Some healthcare organizations, including our own, are working to establish a rational and transparent coding scheme. Identifying which test is performed, by whom, and at which lab would help to connect patients, providers, insurers and labs with all the information they need to ensure the right decision making in a more efficient manner. Indeed diagnostics represent an opportunity for labs and plans to collaborate to reduce the cost of care.
Prospectively managing the network of labs selected within the clinician's workflow is another important step. According to research at McKesson, more than 20% of the costs of molecular diagnostics can be attributed to out-of-network or "non-par" labs at a cost that is double to quadruple that of in-network labs. With the high proliferation of these non-par labs, health plans are having difficulty managing and contracting with them to support all appropriate testing in-network.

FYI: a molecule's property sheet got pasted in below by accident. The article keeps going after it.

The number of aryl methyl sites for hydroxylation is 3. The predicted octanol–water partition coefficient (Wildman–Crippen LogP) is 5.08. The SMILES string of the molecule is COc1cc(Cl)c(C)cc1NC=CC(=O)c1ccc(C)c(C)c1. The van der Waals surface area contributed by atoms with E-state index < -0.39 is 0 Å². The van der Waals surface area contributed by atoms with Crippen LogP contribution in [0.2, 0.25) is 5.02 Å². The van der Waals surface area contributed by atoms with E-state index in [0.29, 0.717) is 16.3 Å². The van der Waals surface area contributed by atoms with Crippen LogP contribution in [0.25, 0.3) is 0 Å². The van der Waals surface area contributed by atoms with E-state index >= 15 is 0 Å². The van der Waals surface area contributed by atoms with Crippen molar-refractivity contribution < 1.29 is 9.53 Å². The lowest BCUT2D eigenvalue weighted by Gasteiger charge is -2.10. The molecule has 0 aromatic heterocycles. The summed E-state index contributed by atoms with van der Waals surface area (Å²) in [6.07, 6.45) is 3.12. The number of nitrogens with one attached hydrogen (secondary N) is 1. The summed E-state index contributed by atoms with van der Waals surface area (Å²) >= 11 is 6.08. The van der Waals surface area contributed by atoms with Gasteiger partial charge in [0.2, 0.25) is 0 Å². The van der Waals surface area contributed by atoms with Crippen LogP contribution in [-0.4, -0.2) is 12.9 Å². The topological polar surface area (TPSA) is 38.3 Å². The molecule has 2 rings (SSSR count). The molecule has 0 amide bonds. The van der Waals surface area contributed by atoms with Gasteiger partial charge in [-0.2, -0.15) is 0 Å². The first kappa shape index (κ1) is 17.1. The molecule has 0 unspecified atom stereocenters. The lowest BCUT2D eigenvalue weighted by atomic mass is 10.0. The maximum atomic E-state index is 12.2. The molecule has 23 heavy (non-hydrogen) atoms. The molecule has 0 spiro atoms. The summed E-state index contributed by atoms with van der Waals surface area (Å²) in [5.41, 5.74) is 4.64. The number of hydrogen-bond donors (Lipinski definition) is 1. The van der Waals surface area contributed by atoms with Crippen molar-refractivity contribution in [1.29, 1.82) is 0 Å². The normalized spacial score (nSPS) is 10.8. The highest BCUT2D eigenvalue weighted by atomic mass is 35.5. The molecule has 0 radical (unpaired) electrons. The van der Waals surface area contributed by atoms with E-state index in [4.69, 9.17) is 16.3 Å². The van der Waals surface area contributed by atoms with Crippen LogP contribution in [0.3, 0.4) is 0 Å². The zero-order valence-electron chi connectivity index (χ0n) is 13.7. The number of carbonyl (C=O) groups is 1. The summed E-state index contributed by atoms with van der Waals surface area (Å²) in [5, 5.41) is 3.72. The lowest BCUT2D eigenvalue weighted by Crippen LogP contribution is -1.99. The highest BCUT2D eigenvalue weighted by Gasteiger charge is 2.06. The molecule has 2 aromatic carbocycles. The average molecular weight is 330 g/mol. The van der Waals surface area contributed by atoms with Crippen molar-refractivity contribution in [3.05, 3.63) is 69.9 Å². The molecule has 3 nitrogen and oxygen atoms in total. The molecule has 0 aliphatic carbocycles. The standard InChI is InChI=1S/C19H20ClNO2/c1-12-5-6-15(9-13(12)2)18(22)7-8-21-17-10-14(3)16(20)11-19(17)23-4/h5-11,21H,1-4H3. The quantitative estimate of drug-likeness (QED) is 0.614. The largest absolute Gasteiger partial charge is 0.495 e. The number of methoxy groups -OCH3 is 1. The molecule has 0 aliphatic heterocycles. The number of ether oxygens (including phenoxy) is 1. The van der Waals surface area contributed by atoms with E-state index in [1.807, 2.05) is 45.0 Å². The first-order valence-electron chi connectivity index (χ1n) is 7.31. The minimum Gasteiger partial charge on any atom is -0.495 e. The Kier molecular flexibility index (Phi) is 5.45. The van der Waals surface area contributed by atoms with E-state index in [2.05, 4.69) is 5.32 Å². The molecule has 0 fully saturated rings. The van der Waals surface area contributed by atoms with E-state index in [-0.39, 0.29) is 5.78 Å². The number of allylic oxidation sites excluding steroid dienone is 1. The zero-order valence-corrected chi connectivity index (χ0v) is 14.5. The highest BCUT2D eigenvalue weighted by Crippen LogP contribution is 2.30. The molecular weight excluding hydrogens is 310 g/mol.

The administrative burden created by the enormous range of tests can be relieved by providing transparent information to all parties – most importantly at the point of care, where test orders are initiated and fulfilled. The best tools help the physician decide on the most appropriate test; they also inform the plan whether to authorize the test and the treatment. Ideally, a lab that performs the test would be identified and informed that the test has been authorized. A process that might otherwise consume hours of manual back-and-forth work could be automated – saving not only valuable administrative time, but also bringing better, faster patient care.